I always get excited about a book when the characters stand out from the page for me, and this is a wonderful example of some truly beautiful creations. The characters in The Home are everything. They broke my heart, they made me smile and they scared the bejesus out of me. I became completely involved in their day to day lives. So much so, I think I may have fallen a little bit in love with some of the residents of Pineshade. But please don’t get me wrong. This is a dark and frightening tale of losing ourselves and of losing control. Our main characters, Joel and Nina, were also very well-written and I enjoyed seeing them begin to relate to one another again after so much time apart.

This isn’t a thrilling, high-octane read but a slow meander through the very different, but fascinating, lives of a group of interesting people who all end up, for one reason or another, under the same roof. The pace suited the book perfectly and I was more than happy to lose myself for a few hours in Pineshade and Skredsby. The Swedish setting was something a little different and I lapped it up. I’m a fan of translated fiction which meant The Home gained another big tick from me!

Would I recommend this book? I would, yes. If you’re considering reading horror fiction for the first time I think The Home would be an excellent place to start. It’s creepy and unsettling, with bucketloads of eerie and I loved it. When I knew where the story was heading (this was quite near the end) I could tell what the final twist was going to be but that didn’t take anything away. I really enjoyed reading The Home and it’s going to stay with me for some time to come. I think I’m still a little bit in love.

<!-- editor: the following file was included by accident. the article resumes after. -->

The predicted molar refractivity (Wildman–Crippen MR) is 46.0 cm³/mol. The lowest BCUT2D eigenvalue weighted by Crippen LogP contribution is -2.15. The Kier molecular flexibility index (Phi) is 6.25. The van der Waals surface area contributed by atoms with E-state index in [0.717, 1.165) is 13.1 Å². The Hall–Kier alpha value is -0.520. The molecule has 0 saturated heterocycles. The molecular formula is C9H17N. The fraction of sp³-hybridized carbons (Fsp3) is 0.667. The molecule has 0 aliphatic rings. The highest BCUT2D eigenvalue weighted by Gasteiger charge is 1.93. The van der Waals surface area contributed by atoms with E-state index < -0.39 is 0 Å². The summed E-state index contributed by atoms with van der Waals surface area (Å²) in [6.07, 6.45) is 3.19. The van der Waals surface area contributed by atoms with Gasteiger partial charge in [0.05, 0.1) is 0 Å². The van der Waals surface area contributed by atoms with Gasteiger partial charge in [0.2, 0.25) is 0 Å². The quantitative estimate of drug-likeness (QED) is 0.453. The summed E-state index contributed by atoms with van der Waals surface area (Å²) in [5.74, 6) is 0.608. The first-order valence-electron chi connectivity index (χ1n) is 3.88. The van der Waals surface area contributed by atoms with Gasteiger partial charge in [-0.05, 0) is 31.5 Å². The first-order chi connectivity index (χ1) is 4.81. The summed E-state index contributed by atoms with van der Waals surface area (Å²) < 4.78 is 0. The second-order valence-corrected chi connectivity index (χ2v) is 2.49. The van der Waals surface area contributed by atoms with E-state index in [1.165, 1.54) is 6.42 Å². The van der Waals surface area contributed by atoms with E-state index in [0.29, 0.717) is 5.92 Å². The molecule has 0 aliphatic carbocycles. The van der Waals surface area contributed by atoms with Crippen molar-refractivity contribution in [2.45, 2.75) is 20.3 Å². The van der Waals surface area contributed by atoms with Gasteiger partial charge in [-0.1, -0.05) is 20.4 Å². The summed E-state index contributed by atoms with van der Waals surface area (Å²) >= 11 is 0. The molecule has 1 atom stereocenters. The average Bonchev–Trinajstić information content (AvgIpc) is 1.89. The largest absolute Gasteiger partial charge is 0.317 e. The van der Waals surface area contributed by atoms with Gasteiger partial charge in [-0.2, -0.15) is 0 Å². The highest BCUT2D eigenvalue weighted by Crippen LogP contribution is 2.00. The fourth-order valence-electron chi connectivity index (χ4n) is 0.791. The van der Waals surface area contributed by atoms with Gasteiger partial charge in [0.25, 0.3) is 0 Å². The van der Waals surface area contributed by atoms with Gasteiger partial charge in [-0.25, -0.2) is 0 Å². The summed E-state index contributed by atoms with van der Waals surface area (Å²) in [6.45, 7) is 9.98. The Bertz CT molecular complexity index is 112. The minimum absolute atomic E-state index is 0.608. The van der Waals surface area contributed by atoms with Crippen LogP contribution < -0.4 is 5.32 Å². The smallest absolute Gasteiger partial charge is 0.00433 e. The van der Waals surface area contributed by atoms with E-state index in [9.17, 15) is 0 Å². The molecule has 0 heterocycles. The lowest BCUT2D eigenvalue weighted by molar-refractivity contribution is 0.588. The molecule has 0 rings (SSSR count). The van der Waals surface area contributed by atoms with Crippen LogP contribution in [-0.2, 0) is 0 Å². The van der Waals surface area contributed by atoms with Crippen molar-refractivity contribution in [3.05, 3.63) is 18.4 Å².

I chose to read and review an eARC of The Home. The above review is my own unbiased opinion.

The Home by Mats Strandberg (translated by Agnes Broome) was published in the UK by Jo Fletcher Books on 6th August 2020 and is available in paperback and digital format (please note, the following links are affiliate links which means I receive a small percentage of the purchase price at no extra cost to you): | amazon.co.uk | Waterstones | Foyles | Book Depository | Goodreads |

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I have always loved horror. As a kid, I preferred the Grimm fairytales over the Disney versions, and when I was ten years old I discovered Stephen King. I devoured his terrifying stories with much gusto (even while breaking out in stress-related hives).

The love of horror has stayed with me. Also my love of books. I write for children, teens and adults.  To me, it isn’t really that different. It’s all about characters, and what happens when ordinary people find themselves in extraordinary situations.

Author image and bio © http://matsstrandberg.com/

#BookReview: Mexican Gothic by Silvia Moreno-Garcia @JoFletcherBooks @QuercusBooks #MexicanGothic #20booksofsummer20 #damppebbles

mexican gothic“The acclaimed author of Gods of Jade and Shadow returns with a mesmerising feminist re-imagining of Gothic fantasy, in which a young socialite discovers the haunting secrets of a beautiful old mansion in 1950s Mexico.

He is trying to poison me. You must come for me, Noemí. You have to save me.